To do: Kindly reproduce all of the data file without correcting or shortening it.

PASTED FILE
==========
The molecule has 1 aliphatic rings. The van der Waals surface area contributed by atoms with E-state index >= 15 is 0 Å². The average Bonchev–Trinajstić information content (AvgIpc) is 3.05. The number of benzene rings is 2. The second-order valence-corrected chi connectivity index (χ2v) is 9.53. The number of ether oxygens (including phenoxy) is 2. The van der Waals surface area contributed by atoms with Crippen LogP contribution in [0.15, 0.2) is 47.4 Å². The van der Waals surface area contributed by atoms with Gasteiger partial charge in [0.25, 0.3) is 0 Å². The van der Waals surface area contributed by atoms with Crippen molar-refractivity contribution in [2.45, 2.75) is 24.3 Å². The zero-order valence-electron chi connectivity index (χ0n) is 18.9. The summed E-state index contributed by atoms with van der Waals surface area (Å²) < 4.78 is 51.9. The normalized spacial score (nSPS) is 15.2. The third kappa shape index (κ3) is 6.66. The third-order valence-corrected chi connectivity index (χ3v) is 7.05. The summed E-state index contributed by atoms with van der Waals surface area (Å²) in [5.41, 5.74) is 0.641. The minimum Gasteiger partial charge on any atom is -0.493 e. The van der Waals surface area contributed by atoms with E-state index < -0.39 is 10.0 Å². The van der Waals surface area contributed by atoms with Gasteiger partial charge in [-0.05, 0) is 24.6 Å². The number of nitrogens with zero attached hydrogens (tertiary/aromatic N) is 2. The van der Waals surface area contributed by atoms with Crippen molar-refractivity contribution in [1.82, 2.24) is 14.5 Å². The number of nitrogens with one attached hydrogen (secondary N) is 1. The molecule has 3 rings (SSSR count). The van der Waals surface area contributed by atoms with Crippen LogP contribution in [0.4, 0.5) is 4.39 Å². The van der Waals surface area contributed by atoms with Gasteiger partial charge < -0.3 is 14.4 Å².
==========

The molecule has 1 aliphatic rings. The van der Waals surface area contributed by atoms with E-state index >= 15 is 0 Å². The average Bonchev–Trinajstić information content (AvgIpc) is 3.05. The number of benzene rings is 2. The second-order valence-corrected chi connectivity index (χ2v) is 9.53. The number of ether oxygens (including phenoxy) is 2. The van der Waals surface area contributed by atoms with Crippen LogP contribution in [0.15, 0.2) is 47.4 Å². The van der Waals surface area contributed by atoms with Gasteiger partial charge in [0.25, 0.3) is 0 Å². The van der Waals surface area contributed by atoms with Crippen molar-refractivity contribution in [2.45, 2.75) is 24.3 Å². The zero-order valence-electron chi connectivity index (χ0n) is 18.9. The summed E-state index contributed by atoms with van der Waals surface area (Å²) < 4.78 is 51.9. The normalized spacial score (nSPS) is 15.2. The third kappa shape index (κ3) is 6.66. The third-order valence-corrected chi connectivity index (χ3v) is 7.05. The summed E-state index contributed by atoms with van der Waals surface area (Å²) in [5.41, 5.74) is 0.641. The minimum Gasteiger partial charge on any atom is -0.493 e. The van der Waals surface area contributed by atoms with E-state index < -0.39 is 10.0 Å². The van der Waals surface area contributed by atoms with Gasteiger partial charge in [-0.05, 0) is 24.6 Å². The number of nitrogens with zero attached hydrogens (tertiary/aromatic N) is 2. The van der Waals surface area contributed by atoms with Crippen molar-refractivity contribution in [1.82, 2.24) is 14.5 Å². The number of nitrogens with one attached hydrogen (secondary N) is 1. The molecule has 3 rings (SSSR count). The van der Waals surface area contributed by atoms with Crippen LogP contribution in [0.4, 0.5) is 4.39 Å². The van der Waals surface area contributed by atoms with Gasteiger partial charge < -0.3 is 14.4 Å².